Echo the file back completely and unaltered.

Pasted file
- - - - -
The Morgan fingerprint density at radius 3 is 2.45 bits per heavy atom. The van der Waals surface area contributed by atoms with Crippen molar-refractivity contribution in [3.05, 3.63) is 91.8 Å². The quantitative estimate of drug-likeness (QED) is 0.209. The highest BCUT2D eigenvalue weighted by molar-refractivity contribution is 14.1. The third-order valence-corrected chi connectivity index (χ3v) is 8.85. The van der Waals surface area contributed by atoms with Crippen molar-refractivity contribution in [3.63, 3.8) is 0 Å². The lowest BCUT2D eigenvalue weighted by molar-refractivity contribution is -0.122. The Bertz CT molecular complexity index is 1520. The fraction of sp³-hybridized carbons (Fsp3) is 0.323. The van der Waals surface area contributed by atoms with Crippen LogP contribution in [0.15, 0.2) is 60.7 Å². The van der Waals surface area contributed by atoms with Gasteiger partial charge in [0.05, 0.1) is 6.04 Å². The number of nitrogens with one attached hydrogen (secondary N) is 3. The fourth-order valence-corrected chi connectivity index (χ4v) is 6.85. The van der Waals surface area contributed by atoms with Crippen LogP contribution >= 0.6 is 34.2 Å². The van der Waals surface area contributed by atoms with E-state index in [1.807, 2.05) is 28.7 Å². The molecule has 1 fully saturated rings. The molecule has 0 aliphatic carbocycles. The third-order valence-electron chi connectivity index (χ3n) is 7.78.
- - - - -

The Morgan fingerprint density at radius 3 is 2.45 bits per heavy atom. The van der Waals surface area contributed by atoms with Crippen molar-refractivity contribution in [3.05, 3.63) is 91.8 Å². The quantitative estimate of drug-likeness (QED) is 0.209. The highest BCUT2D eigenvalue weighted by molar-refractivity contribution is 14.1. The third-order valence-corrected chi connectivity index (χ3v) is 8.85. The van der Waals surface area contributed by atoms with Crippen molar-refractivity contribution in [3.63, 3.8) is 0 Å². The lowest BCUT2D eigenvalue weighted by molar-refractivity contribution is -0.122. The Bertz CT molecular complexity index is 1520. The fraction of sp³-hybridized carbons (Fsp3) is 0.323. The van der Waals surface area contributed by atoms with Crippen LogP contribution in [0.15, 0.2) is 60.7 Å². The van der Waals surface area contributed by atoms with Gasteiger partial charge in [0.05, 0.1) is 6.04 Å². The number of nitrogens with one attached hydrogen (secondary N) is 3. The fourth-order valence-corrected chi connectivity index (χ4v) is 6.85. The van der Waals surface area contributed by atoms with Crippen LogP contribution >= 0.6 is 34.2 Å². The van der Waals surface area contributed by atoms with E-state index in [1.807, 2.05) is 28.7 Å². The molecule has 1 fully saturated rings. The molecule has 0 aliphatic carbocycles. The third-order valence-electron chi connectivity index (χ3n) is 7.78.